Search

“I Found This Plant ...”

This content is archived

Published on: May. 2, 2006

Last revision: Nov. 29, 2010

I almost knew what he would say before he spoke. The receptionist had told me she had a caller who was curious about a plant growing in the fields along the highway.

It was early April, too early for most flowering plants, but the time when a little purple-flowered mint (Lamium amplexicaule) paints Missouri’s fallow fields purple. It was getting to be a spring ritual that this plant would trigger several phone calls from the public.

As a Conservation Department botanist, I would get several more inquiries before the purple flowers faded and gave way to other, less showy, vegetation.

Over the years, I have seen other plants catch the public’s eye during a particular season, usually corresponding to the plants’ flowering or fruiting periods. Sometimes the flowers or fruits present a dramatic show of color due to their sheer numbers; at other times, the individual flowers or fruits just seem so odd.

The descriptions and photos that follow highlight some of the plants that are most likely to elicit questions. Perhaps you have wondered about the identity of some of these plants as well, but haven’t had the opportunity to ask. If you haven’t yet spotted them on the Missouri landscape, I hope you will enjoy seeing them here.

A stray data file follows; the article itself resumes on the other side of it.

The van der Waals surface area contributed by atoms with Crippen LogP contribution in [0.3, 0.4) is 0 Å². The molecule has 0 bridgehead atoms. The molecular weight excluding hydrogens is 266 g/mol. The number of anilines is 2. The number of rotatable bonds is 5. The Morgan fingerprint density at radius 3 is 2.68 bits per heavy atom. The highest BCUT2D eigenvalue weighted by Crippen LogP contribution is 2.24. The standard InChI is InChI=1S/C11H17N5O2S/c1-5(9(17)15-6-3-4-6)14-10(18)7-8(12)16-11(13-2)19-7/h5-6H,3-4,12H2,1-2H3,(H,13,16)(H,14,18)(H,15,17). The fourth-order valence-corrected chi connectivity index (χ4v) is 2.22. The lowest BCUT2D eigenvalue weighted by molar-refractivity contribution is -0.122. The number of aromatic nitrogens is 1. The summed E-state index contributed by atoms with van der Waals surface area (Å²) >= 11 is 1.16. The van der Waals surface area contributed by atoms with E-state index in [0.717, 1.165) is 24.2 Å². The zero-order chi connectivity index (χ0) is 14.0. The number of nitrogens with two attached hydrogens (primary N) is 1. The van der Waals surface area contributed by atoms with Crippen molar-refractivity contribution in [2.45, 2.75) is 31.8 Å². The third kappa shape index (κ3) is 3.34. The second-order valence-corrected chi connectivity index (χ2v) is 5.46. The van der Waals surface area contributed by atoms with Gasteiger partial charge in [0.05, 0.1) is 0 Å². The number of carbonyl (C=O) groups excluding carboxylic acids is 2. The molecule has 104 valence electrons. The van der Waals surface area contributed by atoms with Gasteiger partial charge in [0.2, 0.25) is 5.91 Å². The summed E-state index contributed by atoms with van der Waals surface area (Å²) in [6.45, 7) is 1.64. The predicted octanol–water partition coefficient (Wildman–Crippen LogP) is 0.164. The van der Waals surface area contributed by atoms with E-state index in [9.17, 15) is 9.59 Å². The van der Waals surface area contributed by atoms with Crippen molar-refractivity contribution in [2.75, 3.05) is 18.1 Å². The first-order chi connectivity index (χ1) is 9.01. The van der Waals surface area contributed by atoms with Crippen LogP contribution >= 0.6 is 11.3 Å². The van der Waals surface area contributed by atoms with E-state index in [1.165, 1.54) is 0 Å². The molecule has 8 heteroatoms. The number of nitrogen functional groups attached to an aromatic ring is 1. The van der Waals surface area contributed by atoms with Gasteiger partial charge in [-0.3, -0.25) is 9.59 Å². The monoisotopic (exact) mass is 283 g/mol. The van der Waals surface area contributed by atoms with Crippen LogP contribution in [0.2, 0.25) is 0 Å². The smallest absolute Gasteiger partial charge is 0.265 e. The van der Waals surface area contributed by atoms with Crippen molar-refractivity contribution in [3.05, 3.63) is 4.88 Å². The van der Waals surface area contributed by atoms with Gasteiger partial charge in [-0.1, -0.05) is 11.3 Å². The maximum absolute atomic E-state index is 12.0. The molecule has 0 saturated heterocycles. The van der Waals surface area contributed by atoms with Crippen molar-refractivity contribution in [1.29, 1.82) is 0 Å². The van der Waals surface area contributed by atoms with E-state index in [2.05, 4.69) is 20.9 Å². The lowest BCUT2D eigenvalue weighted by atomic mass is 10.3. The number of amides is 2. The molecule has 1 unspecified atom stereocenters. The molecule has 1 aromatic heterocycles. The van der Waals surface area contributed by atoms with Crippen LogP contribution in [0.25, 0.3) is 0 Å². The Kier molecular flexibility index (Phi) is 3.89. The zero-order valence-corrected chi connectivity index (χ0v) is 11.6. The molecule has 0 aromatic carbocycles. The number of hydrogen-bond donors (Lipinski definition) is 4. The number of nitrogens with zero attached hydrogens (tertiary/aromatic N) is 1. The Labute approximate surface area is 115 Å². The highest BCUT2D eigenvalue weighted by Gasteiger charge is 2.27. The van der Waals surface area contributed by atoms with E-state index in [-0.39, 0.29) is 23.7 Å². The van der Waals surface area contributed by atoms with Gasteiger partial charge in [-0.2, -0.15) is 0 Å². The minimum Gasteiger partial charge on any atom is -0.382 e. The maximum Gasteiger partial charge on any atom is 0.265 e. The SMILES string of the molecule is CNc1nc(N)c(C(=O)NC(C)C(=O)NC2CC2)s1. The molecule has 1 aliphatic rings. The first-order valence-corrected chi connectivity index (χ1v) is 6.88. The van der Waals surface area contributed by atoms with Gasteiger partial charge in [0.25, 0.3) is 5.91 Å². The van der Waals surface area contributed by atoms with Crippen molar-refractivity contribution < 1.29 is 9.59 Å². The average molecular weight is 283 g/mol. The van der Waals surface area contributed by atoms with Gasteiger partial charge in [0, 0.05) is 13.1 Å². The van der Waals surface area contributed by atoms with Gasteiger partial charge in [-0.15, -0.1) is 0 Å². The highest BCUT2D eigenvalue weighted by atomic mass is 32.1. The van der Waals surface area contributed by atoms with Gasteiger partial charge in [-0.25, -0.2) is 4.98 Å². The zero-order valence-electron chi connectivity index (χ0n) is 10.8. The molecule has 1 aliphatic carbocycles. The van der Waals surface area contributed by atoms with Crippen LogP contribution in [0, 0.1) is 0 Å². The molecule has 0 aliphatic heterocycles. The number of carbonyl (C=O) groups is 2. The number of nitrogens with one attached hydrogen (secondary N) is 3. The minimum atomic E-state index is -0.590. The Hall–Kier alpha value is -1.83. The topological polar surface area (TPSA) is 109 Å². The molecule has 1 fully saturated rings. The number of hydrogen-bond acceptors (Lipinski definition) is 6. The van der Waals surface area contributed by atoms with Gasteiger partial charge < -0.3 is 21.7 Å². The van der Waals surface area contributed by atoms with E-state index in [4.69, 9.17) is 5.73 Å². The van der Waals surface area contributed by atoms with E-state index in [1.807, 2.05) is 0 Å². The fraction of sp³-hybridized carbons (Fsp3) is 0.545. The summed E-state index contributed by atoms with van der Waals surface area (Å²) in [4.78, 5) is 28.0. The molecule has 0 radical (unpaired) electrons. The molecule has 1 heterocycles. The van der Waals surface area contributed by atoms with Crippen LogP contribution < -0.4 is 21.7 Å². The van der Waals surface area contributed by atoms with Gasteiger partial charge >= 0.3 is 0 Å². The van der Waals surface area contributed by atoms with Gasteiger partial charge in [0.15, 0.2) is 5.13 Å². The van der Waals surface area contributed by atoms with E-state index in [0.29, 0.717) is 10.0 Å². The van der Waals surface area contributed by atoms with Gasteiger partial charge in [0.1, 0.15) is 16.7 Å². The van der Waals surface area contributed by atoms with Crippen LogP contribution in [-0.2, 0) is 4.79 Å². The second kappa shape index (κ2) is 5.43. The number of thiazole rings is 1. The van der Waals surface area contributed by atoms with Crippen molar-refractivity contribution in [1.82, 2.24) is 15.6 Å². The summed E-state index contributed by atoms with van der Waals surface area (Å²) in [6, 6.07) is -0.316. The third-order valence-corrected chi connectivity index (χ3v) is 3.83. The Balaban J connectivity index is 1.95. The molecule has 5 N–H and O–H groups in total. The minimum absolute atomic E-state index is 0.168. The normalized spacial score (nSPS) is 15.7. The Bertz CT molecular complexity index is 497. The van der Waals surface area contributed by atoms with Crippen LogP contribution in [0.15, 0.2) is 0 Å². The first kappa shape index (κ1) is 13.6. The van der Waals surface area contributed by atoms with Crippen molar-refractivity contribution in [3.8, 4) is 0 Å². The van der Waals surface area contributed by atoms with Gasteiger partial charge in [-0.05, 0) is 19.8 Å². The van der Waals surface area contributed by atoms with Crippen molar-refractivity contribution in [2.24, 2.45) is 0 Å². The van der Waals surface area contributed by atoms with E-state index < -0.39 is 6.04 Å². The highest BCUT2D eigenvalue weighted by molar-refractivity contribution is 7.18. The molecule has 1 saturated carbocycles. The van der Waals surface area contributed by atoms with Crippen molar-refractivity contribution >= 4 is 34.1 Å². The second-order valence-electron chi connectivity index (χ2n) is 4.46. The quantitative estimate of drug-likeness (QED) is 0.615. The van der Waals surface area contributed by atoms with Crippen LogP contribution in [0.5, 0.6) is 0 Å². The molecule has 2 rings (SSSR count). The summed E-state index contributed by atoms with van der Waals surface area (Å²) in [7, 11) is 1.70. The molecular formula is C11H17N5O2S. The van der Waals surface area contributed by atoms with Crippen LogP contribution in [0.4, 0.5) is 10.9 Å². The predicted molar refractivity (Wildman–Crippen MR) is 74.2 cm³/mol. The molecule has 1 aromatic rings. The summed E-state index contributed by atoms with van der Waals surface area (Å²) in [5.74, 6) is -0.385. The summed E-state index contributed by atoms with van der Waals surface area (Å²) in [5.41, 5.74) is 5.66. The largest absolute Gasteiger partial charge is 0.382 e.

Henbit (Lamium amplexicaule)

This small (up to 10 inches tall) annual plant can turn acres of fallow fields pinkish-purple in very early spring, sometimes flowering as early as February.

Henbit grows very shallow roots and does not hinder crops that will later occupy the same ground. The common name refers to the seeds being eaten by chickens.

A closely related species, dead nettle (Lamium purpureum), blooms at the same time and has similar flowers. Its flowers are less conspicuous, though, being somewhat obscured by the plant’s leaves. Both species are native to Europe, Asia and Africa.

Passion flower, maypops (Passiflora incarnata)

A perennial vine of roadsides and fencerows in the southern half of Missouri, passion vine attracts attention because of its unique flower structure and its egg-shaped fruits filled with citrus-like pulp. “Passion flower” relates to the correlation of the flower parts to aspects of the crucifixion story. “Maypops” refers to the popping sound made by the fruits when stepped on.

Flowers appear as early as June, and fruits can be found through October. The edible fruits are green, then yellowish, and they have pale-colored pulp with a somewhat sweet and acidic flavor.

Raccoon grape (Ampelopsis cordata)

This high-climbing, woody vine resembles grapes, but

Content tagged with

Shortened URL
http://mdc.mo.gov/node/5471